Last week Suzie told me someone said I was “brave” for discussing our fertility attempts in public. I didn’t know I was being brave, but I guess most people don’t discuss their own fertility in public.
Why is that?
Are taboos about discussing pregnancy and fertility protective, or do they closet people?
On the one hand, fertility is a delicate subject. Sometimes people don’t want to share their struggles, because they don’t want pity/advice/judgment/etc.
But on the other hand, I think the expectation that fertility is too delicate to be discussed might silence and/or shame people.
I can’t quite make up my mind. Here are some thoughts…
Arguments in favor of protecting people’s feelings by keeping quiet about fertility:
1. It’s too personal an experience; all the unsolicited advice one might get would be inapplicable and misguided.
2. The possibility for accidentally causing friends pain is too great.
a) People who get pregnant easily might make those who struggle to get pregnant jealous.
b) People who terminate pregnancies might offend those whose families chose to have unexpected children.
c) People who struggle to get pregnant might sadden those who are waiting until a different moment in life to embark upon the fertility process.
d) People who insist upon the importance of bearing children might upset those who choose to remain childfree.
3. There is something innately private about the process of conceiving a child. We don’t discuss our sex lives in a graphic manner, so we shouldn’t discuss personal fertility issues in any detail.
4. Keeping quiet about personal fertility issues as a society allows those who are shy about such things to maintain their privacy and not be subject to conversation that makes them uncomfortable.
5. Superstition. If you say you’re pregnant, something bad will happen. (Note: I’m actually ridiculously superstitious about certain things, so I’m not mocking this. I say things like “keina hura,” “Gd willing,” “poo poo poo,” etc about whether or not I’ll see my grandmother every couple of months, so I completely respect the superstitious perspective.)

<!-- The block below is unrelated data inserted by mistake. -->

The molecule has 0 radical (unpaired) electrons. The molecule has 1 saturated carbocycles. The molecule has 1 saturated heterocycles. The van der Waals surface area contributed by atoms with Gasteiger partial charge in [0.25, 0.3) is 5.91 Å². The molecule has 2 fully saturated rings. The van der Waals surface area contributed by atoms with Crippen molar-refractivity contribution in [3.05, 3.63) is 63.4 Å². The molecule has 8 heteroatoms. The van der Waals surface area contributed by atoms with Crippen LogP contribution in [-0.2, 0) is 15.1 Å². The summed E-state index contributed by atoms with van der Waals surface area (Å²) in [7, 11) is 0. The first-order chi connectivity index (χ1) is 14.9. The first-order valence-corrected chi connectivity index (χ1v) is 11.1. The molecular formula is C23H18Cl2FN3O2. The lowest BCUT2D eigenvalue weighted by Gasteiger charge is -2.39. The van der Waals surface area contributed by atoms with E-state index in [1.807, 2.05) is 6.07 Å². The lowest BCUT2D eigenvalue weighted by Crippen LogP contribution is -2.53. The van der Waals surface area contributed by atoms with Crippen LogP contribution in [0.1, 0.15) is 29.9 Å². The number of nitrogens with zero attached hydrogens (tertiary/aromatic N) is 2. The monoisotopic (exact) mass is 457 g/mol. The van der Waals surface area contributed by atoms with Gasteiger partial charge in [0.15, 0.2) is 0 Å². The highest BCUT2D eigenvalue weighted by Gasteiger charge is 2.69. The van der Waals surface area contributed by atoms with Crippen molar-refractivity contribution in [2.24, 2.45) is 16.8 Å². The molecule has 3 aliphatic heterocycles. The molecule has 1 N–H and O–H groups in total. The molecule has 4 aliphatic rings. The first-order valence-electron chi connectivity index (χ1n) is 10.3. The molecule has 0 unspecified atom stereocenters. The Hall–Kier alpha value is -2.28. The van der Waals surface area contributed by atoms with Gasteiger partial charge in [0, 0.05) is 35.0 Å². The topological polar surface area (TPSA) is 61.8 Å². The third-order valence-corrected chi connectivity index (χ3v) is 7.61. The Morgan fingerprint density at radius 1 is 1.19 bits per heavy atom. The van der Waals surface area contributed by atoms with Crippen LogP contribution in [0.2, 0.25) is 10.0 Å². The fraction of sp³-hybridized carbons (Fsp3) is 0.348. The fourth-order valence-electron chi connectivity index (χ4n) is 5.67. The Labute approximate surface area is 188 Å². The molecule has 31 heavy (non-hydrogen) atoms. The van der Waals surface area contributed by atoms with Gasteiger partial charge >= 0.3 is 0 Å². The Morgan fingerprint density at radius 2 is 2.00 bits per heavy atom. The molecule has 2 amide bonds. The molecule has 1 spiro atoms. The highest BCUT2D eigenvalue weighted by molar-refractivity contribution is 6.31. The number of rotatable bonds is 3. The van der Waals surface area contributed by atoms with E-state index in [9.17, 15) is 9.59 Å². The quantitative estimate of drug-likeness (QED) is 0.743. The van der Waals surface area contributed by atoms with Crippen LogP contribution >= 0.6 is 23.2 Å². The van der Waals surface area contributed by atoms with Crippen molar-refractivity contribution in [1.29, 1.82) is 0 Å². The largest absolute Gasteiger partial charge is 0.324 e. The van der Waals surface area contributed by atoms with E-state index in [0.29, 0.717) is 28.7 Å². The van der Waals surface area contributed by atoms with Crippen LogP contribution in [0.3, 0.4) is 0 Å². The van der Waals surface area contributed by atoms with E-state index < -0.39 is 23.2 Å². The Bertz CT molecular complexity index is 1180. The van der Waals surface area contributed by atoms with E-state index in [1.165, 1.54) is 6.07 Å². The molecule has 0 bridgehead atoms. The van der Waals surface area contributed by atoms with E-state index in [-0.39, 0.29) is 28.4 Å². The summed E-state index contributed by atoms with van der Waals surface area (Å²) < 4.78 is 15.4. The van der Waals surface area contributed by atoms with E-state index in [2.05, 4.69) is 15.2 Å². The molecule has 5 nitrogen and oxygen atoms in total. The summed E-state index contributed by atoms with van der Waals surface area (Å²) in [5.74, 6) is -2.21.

Arguments in favor of challenging taboos by speaking more openly about fertility:
1. More people sharing their own experiences in a respectful and self aware manner means more knowledge about the subject in general.
2. When people share their struggles, they don’t have to suffer alone.
3. Many important issues in our society–queerness, disability, gender fluidity, etc–have been kept quiet for too long. Coming out is personally liberating, and it allows a political movement to gain footing.
4. Expecting people to engage in quiet discretion regarding personal fertility issues is similar to silencing/shaming people around menstruation. Stopping dialogue about a natural process is unhealthy, and such silencing is ultimately driven by industries and norms which profit from sexism and oppression.
5. Perhaps science is a better indicator than superstition regarding how pregnancies will go. And science has nothing against sharing results.
What do you think?
This post has been contributed by a third party. The opinions, facts and any media content are presented solely by the author, and JewishBoston assumes no responsibility for them. Want to add your voice to the conversation? Publish your own post here.